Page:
Absolutely Lew, there’s certainly an appetite for kids comics. You can see that around the world with such authors as Raina Telgemeier and Dav Pilkey selling their graphic novels in the millions year after year. Kids want to read comics, that’s a definite.

So, what would you like to see happening with both the Treasury of British Comics reprint collections and these new re-workings of classic characters in the Cor!! Buster Special?

LS: What I’d like to see and what may happen are two different things. A new weekly is not going to happen but I’d like to see Buster (or another humour title) return on some sort of regular basis. Perhaps monthly, or more realistically, as a seasonal quarterly special. Depending how the publishing industry gets through the current pandemic, it might be that books are more likely, in the way that the thrice-a-year Roy of the Rovers albums are working. I just hope that we see something!

JF: A regular humour comic, even if only quarterly at first, and a new adventure comic, too. Rebellion should build out from a subscription base on these projects, just like The Phoenix Comic has done, because the newsstand simply isn’t new launch friendly any longer, unless you already have a brand those “media savvy” kids recognise.

I’m patient. I’ve got my Trigan Empire. Projects like David Roach’s Masters of British Comics have helped stir all those nostalgia cells in my ageing brain. I laughed out loud at Alec Worley and Hilary Barta’s Kid Kong in this year’s Special. We’re in a good place right now in terms of the amount of classic material we’re being treated to, far more than we have for years. I’m an optimist, but the sales evidence is there to show that optimism is not misplaced. Exciting times are ahead, no matter what this bug throws at us. Let’s go!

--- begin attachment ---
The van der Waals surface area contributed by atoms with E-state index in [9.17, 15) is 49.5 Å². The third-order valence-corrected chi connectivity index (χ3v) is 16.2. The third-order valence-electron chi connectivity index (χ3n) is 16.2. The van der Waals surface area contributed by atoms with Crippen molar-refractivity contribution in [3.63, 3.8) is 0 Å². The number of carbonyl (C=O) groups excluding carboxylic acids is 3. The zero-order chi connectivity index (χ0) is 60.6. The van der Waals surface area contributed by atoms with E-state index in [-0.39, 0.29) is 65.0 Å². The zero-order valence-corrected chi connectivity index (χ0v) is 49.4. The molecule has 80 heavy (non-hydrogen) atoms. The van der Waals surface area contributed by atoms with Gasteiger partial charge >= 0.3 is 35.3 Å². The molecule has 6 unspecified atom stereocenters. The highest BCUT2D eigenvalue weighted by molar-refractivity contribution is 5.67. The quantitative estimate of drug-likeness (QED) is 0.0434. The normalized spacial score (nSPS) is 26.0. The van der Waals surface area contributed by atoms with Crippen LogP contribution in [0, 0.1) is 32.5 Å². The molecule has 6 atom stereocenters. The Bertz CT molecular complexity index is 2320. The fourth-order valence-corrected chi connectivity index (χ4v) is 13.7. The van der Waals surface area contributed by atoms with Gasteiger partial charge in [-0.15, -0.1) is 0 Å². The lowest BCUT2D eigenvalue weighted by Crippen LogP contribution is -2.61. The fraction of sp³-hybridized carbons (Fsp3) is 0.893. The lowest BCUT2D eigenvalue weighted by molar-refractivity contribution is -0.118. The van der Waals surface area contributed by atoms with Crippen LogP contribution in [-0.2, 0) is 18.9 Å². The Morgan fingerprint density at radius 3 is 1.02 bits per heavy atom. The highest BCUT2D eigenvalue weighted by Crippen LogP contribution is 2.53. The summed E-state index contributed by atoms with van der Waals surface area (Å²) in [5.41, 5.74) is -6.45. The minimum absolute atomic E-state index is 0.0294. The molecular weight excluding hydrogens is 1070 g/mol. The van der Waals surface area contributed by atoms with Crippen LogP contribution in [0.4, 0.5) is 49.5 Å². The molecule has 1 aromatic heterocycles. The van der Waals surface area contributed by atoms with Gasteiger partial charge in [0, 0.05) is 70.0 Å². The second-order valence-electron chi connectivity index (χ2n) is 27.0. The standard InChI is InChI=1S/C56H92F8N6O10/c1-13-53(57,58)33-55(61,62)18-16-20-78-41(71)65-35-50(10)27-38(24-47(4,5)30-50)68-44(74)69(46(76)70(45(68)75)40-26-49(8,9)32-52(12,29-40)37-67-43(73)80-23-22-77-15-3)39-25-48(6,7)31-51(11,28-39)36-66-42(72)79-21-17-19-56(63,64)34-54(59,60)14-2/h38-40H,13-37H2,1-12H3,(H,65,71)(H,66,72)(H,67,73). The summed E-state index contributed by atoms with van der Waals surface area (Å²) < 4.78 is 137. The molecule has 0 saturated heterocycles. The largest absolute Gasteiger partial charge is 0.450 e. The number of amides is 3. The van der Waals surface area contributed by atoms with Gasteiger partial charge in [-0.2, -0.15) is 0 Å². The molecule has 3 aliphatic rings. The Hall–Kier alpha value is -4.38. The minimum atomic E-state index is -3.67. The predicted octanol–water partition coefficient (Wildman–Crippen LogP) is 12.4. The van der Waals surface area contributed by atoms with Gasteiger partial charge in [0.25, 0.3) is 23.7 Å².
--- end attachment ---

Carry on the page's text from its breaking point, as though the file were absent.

Now, we’ll end with a simple one… What do you think is the way forward for kids comics?

JF: Obviously, with any creative enterprise, there will be some missteps, and not everyone is going to like everything that is being published, but the ongoing success of 2000AD, Beano and The Phoenix shows it is possible to make a success of the newsstand with some determination and ingenuity, for all the barriers in place courtesy and retailer idiosyncrasies and awkwardness.

Look at sales of Beano – they’ve come back from the brink and are around 48,000 a week, on average, with a huge element of subscriptions in that figure that was almost zero a few years ago. There’s still demand for comics; comic creators aplenty will tell you how much schoolchildren enjoy creating them when they do workshops, for example. Comics are hugely important for reluctant readers, too. Those that say comics aren’t for “media savvy” kids are, in my book, simply wrong.

Obviously, we don’t yet know how the Coronavirus Pandemic is going to play out and the impact it may have on the retailer environment. Worryingly, we do know that there will be comic shops that sadly will not survive this, unless their customers stay loyal and return to them. Goodness only knows what will happen to WHSmith. But local corner shops are benefitting from what’s happening, and hopefully will be even keener to offer a larger range of comics and magazines in future, when in recent years they have been stymied from ordering them for their customers by some distributors, which is utterly bonkers; and perhaps supermarkets will expand their range, although some already carry a huge range of titles.

Rebellion has been building its 2000AD brand in general, and the Treasury of British Comics, and it’s amazing just what a footprint they have achieved with, I assume, a small but dedicated marketing team and a budget in comparison with, for example, game companies, who in normal times don’t think twice about writing a cheque for £20,000 to boost the coffers of an event, seeing it as small change in the building of brand.

Comics publishing, like other forms of publishing, is a commercial enterprise. You pitch to the biggest potential audience. That is not a few fans in relatively small social media groups, simply because the algorithms of those platforms appear to give them a louder voice. You have to have your own vision; by all means listen and appreciate, but make your own creative choices based on facts and figures not misinformed conjecture.

If comics weren’t a vibrant, powerful medium, which has expanded massively over the past twenty years in terms of reach and audience, why are there so many comics projects on Kickstarter? Why are so many determined creative teams publishing their own independent comics anthologies and stories? Because comics are still relevant, that’s why – for all of us.

Well, you did ask!